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Sunday, January 21, 2007

RAFFIQUE SHAH: "Hypocrisy over porn videos"

Raffique Shah can almost be guaranteed to provide a well-informed and well-rounded read on topics of interest and controversy in the public space. As a follow-up to my last piece, I suggest a read of Shah's op-ed in today's Sunday Express (http://www.trinidadexpress.com/index.pl/article_opinion?id=161086318). Select snippets follow.
ADULTS who have expressed outrage at "porn videos" currently making the rounds, supposedly starring secondary school students, are either hypocritical, downright stupid, or a not-so-clever combination of both. Why are we shocked that pornographic material is coming out of our classrooms? We have seen bandits aplenty emerge from this failing education system, murderers, addicts, gangsters, fraudsters and even a few low-life politicians! So what if these pampered-from-birth children decide to harness technology, generously paid for by their doting parents and their home-or television-derived talents, to produce studio-quality porn movies?

...I will not bury my head in the Otaheite-mud and cast the children into purgatory. I will, however, damn the parents who, instead of buying simple "CEPEP" call-and-receive phones, equip their darlings with the latest "Bluetooth" technology.

Why does a student need a phone with these advanced features? Now, to augment the dumb tube (jumbo flat-screens, excuse me!) that already carries more than enough porn and computers that are used in the main for accessing erotic websites, we have hi-tech phones for made-in-the-classroom videos.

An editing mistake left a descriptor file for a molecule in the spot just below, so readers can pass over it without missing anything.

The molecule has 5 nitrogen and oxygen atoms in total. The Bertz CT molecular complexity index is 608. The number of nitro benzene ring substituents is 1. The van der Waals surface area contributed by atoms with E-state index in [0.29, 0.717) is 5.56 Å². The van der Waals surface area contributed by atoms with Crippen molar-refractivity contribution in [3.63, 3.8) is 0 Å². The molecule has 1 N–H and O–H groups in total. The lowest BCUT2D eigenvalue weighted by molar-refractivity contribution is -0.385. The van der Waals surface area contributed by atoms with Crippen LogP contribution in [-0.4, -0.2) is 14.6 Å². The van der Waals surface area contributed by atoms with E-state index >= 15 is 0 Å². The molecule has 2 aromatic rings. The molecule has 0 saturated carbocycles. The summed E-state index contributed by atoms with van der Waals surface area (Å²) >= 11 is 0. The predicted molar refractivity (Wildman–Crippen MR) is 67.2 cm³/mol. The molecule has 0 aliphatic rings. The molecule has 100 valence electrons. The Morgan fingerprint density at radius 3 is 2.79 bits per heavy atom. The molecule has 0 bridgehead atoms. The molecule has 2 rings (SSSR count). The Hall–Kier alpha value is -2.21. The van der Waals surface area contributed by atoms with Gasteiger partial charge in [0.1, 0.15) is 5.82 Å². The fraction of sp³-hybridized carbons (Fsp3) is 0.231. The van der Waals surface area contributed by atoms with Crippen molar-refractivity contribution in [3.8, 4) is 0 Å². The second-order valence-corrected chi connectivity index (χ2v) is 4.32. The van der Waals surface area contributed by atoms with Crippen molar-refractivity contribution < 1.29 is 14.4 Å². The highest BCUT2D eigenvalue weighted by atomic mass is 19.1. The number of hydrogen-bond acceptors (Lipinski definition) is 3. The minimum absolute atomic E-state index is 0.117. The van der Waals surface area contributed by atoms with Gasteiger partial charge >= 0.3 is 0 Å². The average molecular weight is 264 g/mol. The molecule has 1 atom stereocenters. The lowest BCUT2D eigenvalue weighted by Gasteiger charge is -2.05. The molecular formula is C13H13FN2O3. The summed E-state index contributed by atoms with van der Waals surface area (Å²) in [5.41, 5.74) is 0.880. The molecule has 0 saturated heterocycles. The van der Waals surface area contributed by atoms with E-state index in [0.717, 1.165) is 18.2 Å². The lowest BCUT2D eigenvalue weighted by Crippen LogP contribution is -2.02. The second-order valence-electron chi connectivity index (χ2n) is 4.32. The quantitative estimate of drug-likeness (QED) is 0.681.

If only we would learn to use technology wisely. I am not suggesting that we eliminate sex from the learning equation. But we can have sexually-educated and satisfied students who also have deep interests in pursuing knowledge through use of modern technology.

My last article though has generated some good feedback, posted on the blog and to me directly. I'm looking forward now to getting further information from a distant cousin of mine, a teacher in Barbados. He is meant to have a discussion with a group of students there on the whole issue of cell phones in schools.

I'm still to be convinced that things have changed so much that young people need to have an always-on audiovisual connection to the wider world. I've heard it said that it permits parents to know where their children are all the time, but I don't buy that argument. There was a time that only one of my grandparents had a home phone. My primary school didn't even have a phone until I was well into the upper school.

But my seeming clairvoyant parents and grandparents always knew where I was... or did they really...? Perhaps as a child, I simply knew where I was supposed to be and what my boundaries were, otherwise my ass was grass...

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